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The Sensory Hand

The Sensory Hand

Neural Mechanisms of Somatic Sensation

Vernon B. Mountcastle

ISBN 9780674019744

Publication date: 12/30/2005

The hand is an organ of considerable capability. With it we feel, point, and reach, we determine the texture and shape of objects we palpate, we emit and receive signs of approval, compassion, condolence, and encouragement, and, on a different register, rejection, threat, dislike, antagonism, and attack.

Vernon Mountcastle has devoted his career to studying the neurophysiology of sensation--the extended sensory surface, consisting of skin and subcutaneous tissue--in the hand. In The Sensory Hand Mountcastle provides an astonishingly comprehensive account of the neural underpinnings of the rich and complex tactile experiences evoked by stimulation of the hand. Mountcastle focuses attention on the nerve pathways linking the hand to central neural structures, structures that play a role in several other aspects of somatic sensation. His new book thus becomes a sequel to his earlier volume, Perceptual Neuroscience, in which he offered a detailed analysis of the role of the distributed systems of the neocortex in perception generally.

Written by one of the giants of modern neuroscience and the first single-authored book-length treatment of the subject, The Sensory Hand is a major work of scholarship that will be essential reading for anyone interested in how the brain registers sensation and perception.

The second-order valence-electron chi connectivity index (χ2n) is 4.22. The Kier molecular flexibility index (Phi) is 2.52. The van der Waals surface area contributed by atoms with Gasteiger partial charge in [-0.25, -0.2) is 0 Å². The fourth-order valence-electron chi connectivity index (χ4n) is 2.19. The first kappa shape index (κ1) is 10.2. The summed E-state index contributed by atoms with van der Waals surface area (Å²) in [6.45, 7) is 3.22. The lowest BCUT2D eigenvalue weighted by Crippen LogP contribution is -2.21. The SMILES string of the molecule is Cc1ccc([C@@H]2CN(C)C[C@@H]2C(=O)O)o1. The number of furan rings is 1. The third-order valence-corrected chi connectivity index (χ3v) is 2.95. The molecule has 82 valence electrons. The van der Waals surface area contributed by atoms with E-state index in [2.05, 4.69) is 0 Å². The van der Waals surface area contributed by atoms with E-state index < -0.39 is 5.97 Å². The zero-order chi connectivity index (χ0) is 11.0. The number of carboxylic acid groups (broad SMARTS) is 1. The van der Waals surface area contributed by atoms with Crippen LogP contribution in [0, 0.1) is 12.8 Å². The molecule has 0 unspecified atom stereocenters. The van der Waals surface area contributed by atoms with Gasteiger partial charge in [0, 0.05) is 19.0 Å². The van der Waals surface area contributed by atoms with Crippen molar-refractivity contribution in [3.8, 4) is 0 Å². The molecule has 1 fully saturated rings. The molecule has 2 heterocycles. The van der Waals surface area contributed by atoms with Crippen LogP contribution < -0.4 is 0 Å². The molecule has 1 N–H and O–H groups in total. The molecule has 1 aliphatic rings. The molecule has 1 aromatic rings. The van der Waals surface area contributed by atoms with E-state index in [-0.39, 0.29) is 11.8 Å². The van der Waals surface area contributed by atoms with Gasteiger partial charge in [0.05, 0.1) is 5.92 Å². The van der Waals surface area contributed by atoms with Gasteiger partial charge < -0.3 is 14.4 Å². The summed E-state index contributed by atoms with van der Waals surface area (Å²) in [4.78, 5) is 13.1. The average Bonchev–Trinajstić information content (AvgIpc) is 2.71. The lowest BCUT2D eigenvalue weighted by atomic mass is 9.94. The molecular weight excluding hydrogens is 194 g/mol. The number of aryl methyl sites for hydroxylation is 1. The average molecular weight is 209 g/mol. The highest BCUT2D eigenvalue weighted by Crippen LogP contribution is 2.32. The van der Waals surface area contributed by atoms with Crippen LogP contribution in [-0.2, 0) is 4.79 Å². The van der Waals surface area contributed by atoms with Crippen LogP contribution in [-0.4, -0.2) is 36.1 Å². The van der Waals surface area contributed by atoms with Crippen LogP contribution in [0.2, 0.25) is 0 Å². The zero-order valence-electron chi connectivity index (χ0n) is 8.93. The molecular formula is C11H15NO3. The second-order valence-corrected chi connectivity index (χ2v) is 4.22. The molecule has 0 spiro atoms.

• What is so special about primate hands? Few, if any, are more qualified to answer this question than Vernon Mountcastle. He and his colleagues have been the leading students of somatic sensibility (‘somesthesis’) in primates for over half a century. In The Sensory Hand, he offers an overview of a lifetime of influential, and sometimes controversial, research. The massive treatise begins with a review of the evolution and structure of the human hand. Mountcastle then ventures forth on a journey from manual behavior to tactile receptors all the way to the cerebral cortex. Through sixteen lengthy chapters, he reviews each level of the somatosensory pathway in rich detail… Mountcastle does a masterful job integrating the basics of what we know about how sensory information travels from the hand to the highest regions of the brain. Although there are a few excellent books on the evolution of the hands and how we use them, this is the only sophisticated book on the neural basis of how the hand works.

    —Charles G. Gross and Asif A. Ghazanfar, Science


  • Vernon B. Mountcastle, M.D., was University Professor of Neuroscience, Emeritus, at the Zanvyl Krieger Mind/Brain Institute of Johns Hopkins University and winner of the 1998 National Academy of Sciences Award in Neurosciences.

Book Details

  • 640 pages
  • Harvard University Press

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